Editor’s note: The Virus Diaries is a series in which Mainers talk about how they are affected by the coronavirus outbreak.

Dan Girard on the porch of his home in Harrison. Girard, who has underlying health issues caused by a blood clot in his lungs, is glad to be secluded in rural area during the virus pandemic. Brianna Soukup/Staff Photographer

Nearly two years ago, Dan Girard passed out in his kitchen because of a blood clot in his lungs. He woke up long enough to call 911, and soon was flown to Central Maine Medical Center in Lewiston. There he lay in a hospital bed for a month.

“The doctor said if they brought me in 15 minutes later, I probably wouldn’t be here,” Girard said.

That health scare came two weeks after he moved into the house he built in Harrison, complete with a view of Crystal Lake. Today, he’s glad to be secluded out in the country during the coronavirus outbreak.

“I’m retired, 65 years old, and have underlying lung issues from a blood clot in my lungs,” Girard said.

“I’m worried about (my health) – to a degree. There’s nothing I can do about it but take the precautions to stay at home and minimize contact with people. It’s not hard. I’m kind of a hermit. I love being at home. I’m not going to go out and look for the virus.

“I was supposed to go for pulmonary rehab at Stephens Memorial Hospital in Norway. They called me last week and said, ‘Don’t come in.’ It’s a shame that has to stop. But for now I”ll stay at home.”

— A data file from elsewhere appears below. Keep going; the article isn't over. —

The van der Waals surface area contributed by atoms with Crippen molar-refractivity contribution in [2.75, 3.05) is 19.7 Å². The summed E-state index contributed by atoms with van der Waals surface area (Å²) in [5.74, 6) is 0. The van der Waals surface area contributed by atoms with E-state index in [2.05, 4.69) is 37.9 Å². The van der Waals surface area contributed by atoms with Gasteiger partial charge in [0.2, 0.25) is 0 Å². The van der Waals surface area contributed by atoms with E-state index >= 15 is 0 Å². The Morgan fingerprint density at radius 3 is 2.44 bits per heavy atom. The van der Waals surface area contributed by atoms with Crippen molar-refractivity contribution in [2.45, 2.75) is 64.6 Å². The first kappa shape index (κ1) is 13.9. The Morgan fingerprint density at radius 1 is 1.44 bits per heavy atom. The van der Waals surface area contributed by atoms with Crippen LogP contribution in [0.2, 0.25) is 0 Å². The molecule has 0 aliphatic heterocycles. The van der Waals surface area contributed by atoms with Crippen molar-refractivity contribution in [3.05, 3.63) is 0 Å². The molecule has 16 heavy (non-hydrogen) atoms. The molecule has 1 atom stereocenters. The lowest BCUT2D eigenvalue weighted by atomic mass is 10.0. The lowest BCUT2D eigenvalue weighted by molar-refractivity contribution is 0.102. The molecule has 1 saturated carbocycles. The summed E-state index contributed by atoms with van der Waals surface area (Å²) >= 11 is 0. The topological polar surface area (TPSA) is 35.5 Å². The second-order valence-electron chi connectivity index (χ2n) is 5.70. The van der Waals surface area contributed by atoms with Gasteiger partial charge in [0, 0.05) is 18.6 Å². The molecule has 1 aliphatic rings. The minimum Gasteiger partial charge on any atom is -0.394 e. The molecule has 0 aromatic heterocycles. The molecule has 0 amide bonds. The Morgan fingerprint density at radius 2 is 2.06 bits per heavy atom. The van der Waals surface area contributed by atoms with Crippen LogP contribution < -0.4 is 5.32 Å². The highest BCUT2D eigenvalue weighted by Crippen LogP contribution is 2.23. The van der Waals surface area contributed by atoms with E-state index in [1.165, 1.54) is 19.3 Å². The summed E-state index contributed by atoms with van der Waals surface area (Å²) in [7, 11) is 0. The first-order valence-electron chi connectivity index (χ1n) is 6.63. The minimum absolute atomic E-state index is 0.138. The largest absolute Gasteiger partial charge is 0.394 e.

“The blood clot hit me like a brick. Ever since I was 17 I loved to run. I’ve run marathons, half marathons. I bought a stationary bike and got into that. I slowed down the last 10 years, because I didn’t want to get injured.

“I am social, but on my own terms, and don’t find it necessary to go out for whatever social events are out there. I enjoy cooking, playing jazz guitar, jazz piano and classical guitar. I like working in my garden, mowing the lawn, enjoying a cappuccino on my deck in the morning or an Old Fashioned after supper.

“I have always thought ahead of bad snowstorms and other severe weather events – so I’ve always kept a stock of dry goods in case I’m not able to get out. Most importantly, I avoid anyone who has a cold. It’s just common sense. And I have fantastic neighbors. When I built my little house, everyone was stopping by with baked goods to say hi. Now they’re Facebooking me, asking if I need anything. It’s like having family next door.

“I don’t want to come in contact with people until the people in charge figure out what’s going on with the virus. I’m going to do what I’m supposed to do – because I don’t want to go through what I went through in the hospital two years ago.”

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